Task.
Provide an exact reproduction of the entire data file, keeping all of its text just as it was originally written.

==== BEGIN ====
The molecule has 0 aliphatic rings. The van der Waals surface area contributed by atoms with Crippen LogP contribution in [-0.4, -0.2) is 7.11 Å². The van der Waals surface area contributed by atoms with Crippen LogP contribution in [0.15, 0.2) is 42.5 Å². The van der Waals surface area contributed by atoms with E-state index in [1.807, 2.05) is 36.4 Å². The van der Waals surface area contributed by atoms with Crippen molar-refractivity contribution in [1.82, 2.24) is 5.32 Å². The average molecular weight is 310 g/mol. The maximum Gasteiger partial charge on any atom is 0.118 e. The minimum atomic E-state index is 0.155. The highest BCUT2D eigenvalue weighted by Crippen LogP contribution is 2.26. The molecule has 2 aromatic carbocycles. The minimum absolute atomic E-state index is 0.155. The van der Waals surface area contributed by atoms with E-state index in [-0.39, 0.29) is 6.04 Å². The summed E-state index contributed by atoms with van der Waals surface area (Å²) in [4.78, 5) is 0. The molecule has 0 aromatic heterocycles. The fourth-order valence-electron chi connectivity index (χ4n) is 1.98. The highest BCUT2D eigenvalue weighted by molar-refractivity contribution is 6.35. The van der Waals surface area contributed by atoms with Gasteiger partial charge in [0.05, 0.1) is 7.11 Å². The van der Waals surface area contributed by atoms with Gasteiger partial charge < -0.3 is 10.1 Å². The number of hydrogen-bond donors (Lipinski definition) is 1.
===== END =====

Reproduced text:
The molecule has 0 aliphatic rings. The van der Waals surface area contributed by atoms with Crippen LogP contribution in [-0.4, -0.2) is 7.11 Å². The van der Waals surface area contributed by atoms with Crippen LogP contribution in [0.15, 0.2) is 42.5 Å². The van der Waals surface area contributed by atoms with E-state index in [1.807, 2.05) is 36.4 Å². The van der Waals surface area contributed by atoms with Crippen molar-refractivity contribution in [1.82, 2.24) is 5.32 Å². The average molecular weight is 310 g/mol. The maximum Gasteiger partial charge on any atom is 0.118 e. The minimum atomic E-state index is 0.155. The highest BCUT2D eigenvalue weighted by Crippen LogP contribution is 2.26. The molecule has 2 aromatic carbocycles. The minimum absolute atomic E-state index is 0.155. The van der Waals surface area contributed by atoms with E-state index in [-0.39, 0.29) is 6.04 Å². The summed E-state index contributed by atoms with van der Waals surface area (Å²) in [4.78, 5) is 0. The molecule has 0 aromatic heterocycles. The fourth-order valence-electron chi connectivity index (χ4n) is 1.98. The highest BCUT2D eigenvalue weighted by molar-refractivity contribution is 6.35. The van der Waals surface area contributed by atoms with Gasteiger partial charge in [0.05, 0.1) is 7.11 Å². The van der Waals surface area contributed by atoms with Gasteiger partial charge < -0.3 is 10.1 Å². The number of hydrogen-bond donors (Lipinski definition) is 1.